St Petersburg- The State Hermitage is considered the first public museum in Russia and one of the iconic places in the city of Saint Petersburg. It contains over 3m artefacts.
Artefacts in the Hermitage include paintings, graphic works, sculptures, works of applied art, archaeological works, and numismatic objects.
The Hermitage was established in 1764 when Russian Empress Catherine the Great acquired an impressive collection of works from the Berlin merchant Johann Ernst Gotzkowsky.
One of the most important labs in the Hermitage is the Laboratory for Scientific Restoration of Mural Painting. Olga Khakhanova, a fine art restorer of the laboratory, told Daily News Egypt that the restorers and chemists in the lab have developed a method that allowed for taking the murals which were discovered in many places safely and bringing them to the lab for further restoration.
The laboratory has paintings that date back to the sixth and seventh century and different historical eras including paintings belonging to Pharaonic eras. One of these old paintings is a Pharaonic cover of a coffin.
Khakhanova added that most of the pieces and paintings in the lab came from unknown source and they do not actually know the history of many of them. Answering DNE’s question about the age of the Pharaonic cover, Khakhanova said the Hermitage made its own expeditions to Egypt, but she does not know from where exactly this Pharaonic cover came from. However, she believes it dates back to the 3rd century BC.
Another important lab is the Laboratory for Scientific Restoration of Photos (LSRP) which is the base of scientific and technical research, storage, and restoration of photographic materials of the museum. The photographic collection of the State Hermitage includes about 500m works.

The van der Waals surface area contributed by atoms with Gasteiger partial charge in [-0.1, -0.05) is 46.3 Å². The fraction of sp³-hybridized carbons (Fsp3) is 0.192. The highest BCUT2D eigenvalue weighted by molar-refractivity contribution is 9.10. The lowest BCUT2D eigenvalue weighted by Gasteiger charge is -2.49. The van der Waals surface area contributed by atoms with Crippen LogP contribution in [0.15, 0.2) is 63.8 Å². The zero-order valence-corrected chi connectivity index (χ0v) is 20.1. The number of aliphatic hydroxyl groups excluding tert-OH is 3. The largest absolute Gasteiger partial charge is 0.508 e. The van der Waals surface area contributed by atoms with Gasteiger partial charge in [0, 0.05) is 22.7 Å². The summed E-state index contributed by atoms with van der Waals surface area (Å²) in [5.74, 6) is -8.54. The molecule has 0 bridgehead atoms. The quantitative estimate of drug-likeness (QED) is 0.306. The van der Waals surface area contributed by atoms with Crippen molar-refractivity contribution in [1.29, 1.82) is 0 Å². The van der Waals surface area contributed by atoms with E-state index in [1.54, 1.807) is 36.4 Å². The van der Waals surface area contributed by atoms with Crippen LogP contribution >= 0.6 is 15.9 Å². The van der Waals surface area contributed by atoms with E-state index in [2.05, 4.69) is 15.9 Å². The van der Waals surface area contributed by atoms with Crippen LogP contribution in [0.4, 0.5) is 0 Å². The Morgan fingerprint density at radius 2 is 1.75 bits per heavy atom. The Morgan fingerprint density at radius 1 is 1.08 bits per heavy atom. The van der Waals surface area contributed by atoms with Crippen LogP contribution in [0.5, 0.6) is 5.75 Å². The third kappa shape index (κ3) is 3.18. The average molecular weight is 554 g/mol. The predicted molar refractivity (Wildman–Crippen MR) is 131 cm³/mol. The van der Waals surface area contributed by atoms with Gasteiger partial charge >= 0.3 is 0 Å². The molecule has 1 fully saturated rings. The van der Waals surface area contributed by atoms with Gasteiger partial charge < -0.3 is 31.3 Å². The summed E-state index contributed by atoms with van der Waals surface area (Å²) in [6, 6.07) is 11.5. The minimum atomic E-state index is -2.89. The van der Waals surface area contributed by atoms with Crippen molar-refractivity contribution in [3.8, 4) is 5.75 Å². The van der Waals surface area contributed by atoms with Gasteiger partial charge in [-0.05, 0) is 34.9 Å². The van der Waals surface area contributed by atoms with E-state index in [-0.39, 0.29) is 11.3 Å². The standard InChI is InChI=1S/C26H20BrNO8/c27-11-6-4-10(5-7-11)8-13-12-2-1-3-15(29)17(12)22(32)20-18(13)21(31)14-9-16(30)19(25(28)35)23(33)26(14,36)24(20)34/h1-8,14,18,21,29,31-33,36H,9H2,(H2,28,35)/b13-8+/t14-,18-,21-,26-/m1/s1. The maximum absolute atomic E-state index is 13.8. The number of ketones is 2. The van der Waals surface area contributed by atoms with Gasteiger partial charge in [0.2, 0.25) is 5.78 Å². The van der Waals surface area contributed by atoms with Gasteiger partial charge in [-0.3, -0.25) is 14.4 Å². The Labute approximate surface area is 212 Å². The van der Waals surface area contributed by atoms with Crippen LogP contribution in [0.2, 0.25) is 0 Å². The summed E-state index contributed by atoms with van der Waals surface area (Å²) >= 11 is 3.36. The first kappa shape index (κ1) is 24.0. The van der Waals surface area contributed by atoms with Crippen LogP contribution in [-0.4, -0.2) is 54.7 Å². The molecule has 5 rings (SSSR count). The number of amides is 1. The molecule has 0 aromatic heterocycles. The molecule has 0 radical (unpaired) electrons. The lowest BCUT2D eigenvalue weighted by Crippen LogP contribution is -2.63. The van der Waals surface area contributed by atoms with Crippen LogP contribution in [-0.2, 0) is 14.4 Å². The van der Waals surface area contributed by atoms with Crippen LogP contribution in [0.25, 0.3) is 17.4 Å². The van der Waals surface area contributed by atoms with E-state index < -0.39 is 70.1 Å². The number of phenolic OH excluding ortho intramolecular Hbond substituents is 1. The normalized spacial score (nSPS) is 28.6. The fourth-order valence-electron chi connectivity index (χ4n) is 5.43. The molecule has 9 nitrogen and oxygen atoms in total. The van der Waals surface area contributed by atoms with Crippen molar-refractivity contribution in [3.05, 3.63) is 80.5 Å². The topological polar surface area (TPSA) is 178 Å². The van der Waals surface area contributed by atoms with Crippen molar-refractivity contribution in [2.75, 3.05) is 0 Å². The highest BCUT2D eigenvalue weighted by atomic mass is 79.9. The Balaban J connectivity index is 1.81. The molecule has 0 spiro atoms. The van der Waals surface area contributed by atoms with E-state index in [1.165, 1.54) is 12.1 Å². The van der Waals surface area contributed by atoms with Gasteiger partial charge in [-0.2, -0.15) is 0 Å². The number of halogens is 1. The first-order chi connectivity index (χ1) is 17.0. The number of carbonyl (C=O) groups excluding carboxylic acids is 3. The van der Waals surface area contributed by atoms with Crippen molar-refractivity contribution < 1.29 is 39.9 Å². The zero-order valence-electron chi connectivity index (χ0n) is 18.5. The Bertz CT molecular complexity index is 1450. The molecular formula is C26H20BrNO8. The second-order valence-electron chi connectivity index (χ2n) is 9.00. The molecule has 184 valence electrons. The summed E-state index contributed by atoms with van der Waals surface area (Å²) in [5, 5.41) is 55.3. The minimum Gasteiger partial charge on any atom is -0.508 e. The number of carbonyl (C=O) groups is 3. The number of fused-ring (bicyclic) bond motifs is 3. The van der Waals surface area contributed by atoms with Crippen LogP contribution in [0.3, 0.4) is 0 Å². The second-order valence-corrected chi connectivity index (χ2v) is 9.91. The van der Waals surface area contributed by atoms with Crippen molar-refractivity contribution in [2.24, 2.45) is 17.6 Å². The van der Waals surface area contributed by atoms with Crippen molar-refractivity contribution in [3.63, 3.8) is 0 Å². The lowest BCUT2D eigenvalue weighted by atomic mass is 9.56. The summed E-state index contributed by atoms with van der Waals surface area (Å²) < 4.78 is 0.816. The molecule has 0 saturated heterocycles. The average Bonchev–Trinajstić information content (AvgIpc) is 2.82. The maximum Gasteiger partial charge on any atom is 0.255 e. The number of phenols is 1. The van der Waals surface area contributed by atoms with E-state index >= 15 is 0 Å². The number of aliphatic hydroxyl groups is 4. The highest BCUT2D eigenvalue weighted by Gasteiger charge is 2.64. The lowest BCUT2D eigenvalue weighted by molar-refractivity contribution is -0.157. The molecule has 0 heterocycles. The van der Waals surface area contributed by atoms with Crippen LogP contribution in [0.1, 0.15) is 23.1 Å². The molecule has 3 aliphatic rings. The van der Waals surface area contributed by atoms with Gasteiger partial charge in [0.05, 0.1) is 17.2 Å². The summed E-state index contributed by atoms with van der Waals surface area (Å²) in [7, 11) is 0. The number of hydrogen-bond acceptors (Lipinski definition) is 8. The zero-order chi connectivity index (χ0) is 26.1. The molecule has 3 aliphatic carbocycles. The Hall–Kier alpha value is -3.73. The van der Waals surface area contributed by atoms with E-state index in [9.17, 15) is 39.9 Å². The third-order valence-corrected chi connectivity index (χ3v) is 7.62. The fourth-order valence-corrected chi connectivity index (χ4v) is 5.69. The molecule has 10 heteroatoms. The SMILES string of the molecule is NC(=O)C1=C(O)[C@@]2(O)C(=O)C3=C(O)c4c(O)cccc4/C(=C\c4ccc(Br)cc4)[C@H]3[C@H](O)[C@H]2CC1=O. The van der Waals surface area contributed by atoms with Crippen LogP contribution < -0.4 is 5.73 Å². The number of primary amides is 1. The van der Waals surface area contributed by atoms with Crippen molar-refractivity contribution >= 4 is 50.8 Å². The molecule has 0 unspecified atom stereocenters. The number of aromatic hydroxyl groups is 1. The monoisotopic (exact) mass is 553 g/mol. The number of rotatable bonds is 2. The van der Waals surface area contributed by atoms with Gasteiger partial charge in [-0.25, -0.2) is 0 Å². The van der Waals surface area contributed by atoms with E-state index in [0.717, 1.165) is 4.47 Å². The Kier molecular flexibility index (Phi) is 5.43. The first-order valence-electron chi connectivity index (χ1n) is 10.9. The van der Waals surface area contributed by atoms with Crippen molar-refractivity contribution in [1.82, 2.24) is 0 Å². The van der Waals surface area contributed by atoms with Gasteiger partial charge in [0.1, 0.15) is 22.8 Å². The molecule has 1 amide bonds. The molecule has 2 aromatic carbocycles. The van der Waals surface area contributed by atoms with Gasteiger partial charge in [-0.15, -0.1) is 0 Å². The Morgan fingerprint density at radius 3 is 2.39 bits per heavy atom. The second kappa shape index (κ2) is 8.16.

In 2011, the lab was established by the Hermitage in cooperation with the Andrew W Mellon Foundation.
Tatyana Sayatina, the head of the laboratory, told reporters, including DNE, that the Department of Scientific Restoration and Conservation has a huge department of restoration consisting of 10 labs and employing around 130 illustrators.
“It is the newest lab in the museum as it was founded in 2011 as a result of a joint project of the Hermitage and an American programme from the United States. It was among a long list of projects lasting for five years,” Sayatina said.
She added that according to this project the team of the laboratory is not only sponsored by the American side but also had a chance to study under leading illustrators.
“We did not only have classes abroad but we also had experts in photo illustration who came here to the lab and taught us about the process,” Sayatina noted. The staff of the Laboratory for Scientific Restoration of Photos consists of one chemist and five illustrators, according to Sayatina.
About saving the photos, Sayatina said that the photos are fixed from the four corners with no glue used, and that all the materials have been tested to ensure that it does not cause any harm when put on photographs, and that these tests are committed to the international standards.